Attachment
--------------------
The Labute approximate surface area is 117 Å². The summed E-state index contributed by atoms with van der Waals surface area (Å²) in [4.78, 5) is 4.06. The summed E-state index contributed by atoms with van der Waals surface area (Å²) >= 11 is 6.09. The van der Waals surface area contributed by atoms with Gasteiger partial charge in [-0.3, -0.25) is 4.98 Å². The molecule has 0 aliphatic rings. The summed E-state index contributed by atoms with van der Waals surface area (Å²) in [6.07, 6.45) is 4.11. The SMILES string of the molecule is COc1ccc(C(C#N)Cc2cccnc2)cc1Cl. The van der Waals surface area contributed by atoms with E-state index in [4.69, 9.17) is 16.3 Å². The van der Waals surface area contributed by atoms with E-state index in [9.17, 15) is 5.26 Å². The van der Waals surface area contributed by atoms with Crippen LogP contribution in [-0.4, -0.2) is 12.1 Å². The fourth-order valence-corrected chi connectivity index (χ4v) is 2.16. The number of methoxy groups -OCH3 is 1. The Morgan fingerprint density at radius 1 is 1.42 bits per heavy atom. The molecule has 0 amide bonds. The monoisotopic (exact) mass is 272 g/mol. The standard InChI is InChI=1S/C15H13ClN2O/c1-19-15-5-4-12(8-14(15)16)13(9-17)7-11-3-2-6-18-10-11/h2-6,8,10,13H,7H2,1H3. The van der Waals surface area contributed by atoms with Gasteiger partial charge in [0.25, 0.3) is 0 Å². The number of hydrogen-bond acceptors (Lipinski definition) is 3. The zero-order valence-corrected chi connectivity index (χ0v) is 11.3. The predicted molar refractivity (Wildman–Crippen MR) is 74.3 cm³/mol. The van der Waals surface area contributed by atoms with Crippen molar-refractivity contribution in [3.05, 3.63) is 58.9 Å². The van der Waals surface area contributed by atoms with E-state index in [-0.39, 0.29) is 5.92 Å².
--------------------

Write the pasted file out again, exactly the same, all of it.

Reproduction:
The Labute approximate surface area is 117 Å². The summed E-state index contributed by atoms with van der Waals surface area (Å²) in [4.78, 5) is 4.06. The summed E-state index contributed by atoms with van der Waals surface area (Å²) >= 11 is 6.09. The van der Waals surface area contributed by atoms with Gasteiger partial charge in [-0.3, -0.25) is 4.98 Å². The molecule has 0 aliphatic rings. The summed E-state index contributed by atoms with van der Waals surface area (Å²) in [6.07, 6.45) is 4.11. The SMILES string of the molecule is COc1ccc(C(C#N)Cc2cccnc2)cc1Cl. The van der Waals surface area contributed by atoms with E-state index in [4.69, 9.17) is 16.3 Å². The van der Waals surface area contributed by atoms with E-state index in [9.17, 15) is 5.26 Å². The van der Waals surface area contributed by atoms with Crippen LogP contribution in [-0.4, -0.2) is 12.1 Å². The fourth-order valence-corrected chi connectivity index (χ4v) is 2.16. The number of methoxy groups -OCH3 is 1. The Morgan fingerprint density at radius 1 is 1.42 bits per heavy atom. The molecule has 0 amide bonds. The monoisotopic (exact) mass is 272 g/mol. The standard InChI is InChI=1S/C15H13ClN2O/c1-19-15-5-4-12(8-14(15)16)13(9-17)7-11-3-2-6-18-10-11/h2-6,8,10,13H,7H2,1H3. The van der Waals surface area contributed by atoms with Gasteiger partial charge in [0.25, 0.3) is 0 Å². The number of hydrogen-bond acceptors (Lipinski definition) is 3. The zero-order valence-corrected chi connectivity index (χ0v) is 11.3. The predicted molar refractivity (Wildman–Crippen MR) is 74.3 cm³/mol. The van der Waals surface area contributed by atoms with Crippen molar-refractivity contribution in [3.05, 3.63) is 58.9 Å². The van der Waals surface area contributed by atoms with E-state index in [-0.39, 0.29) is 5.92 Å².